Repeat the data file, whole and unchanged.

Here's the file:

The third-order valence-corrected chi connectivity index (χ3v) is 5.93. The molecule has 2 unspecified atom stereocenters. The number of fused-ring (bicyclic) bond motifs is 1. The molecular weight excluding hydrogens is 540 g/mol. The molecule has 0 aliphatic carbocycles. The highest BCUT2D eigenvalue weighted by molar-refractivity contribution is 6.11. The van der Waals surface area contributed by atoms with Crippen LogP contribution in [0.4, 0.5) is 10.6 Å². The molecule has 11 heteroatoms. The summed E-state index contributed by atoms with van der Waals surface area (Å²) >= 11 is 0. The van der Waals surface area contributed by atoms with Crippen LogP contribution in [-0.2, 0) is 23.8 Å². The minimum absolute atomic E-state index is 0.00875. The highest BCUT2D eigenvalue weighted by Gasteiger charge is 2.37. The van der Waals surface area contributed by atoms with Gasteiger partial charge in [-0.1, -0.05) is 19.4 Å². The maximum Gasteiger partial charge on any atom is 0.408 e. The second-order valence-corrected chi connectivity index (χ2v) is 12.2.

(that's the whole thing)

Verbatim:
The third-order valence-corrected chi connectivity index (χ3v) is 5.93. The molecule has 2 unspecified atom stereocenters. The number of fused-ring (bicyclic) bond motifs is 1. The molecular weight excluding hydrogens is 540 g/mol. The molecule has 0 aliphatic carbocycles. The highest BCUT2D eigenvalue weighted by molar-refractivity contribution is 6.11. The van der Waals surface area contributed by atoms with Crippen LogP contribution in [0.4, 0.5) is 10.6 Å². The molecule has 11 heteroatoms. The summed E-state index contributed by atoms with van der Waals surface area (Å²) >= 11 is 0. The van der Waals surface area contributed by atoms with Crippen LogP contribution in [-0.2, 0) is 23.8 Å². The minimum absolute atomic E-state index is 0.00875. The highest BCUT2D eigenvalue weighted by Gasteiger charge is 2.37. The van der Waals surface area contributed by atoms with Gasteiger partial charge in [-0.1, -0.05) is 19.4 Å². The maximum Gasteiger partial charge on any atom is 0.408 e. The second-order valence-corrected chi connectivity index (χ2v) is 12.2.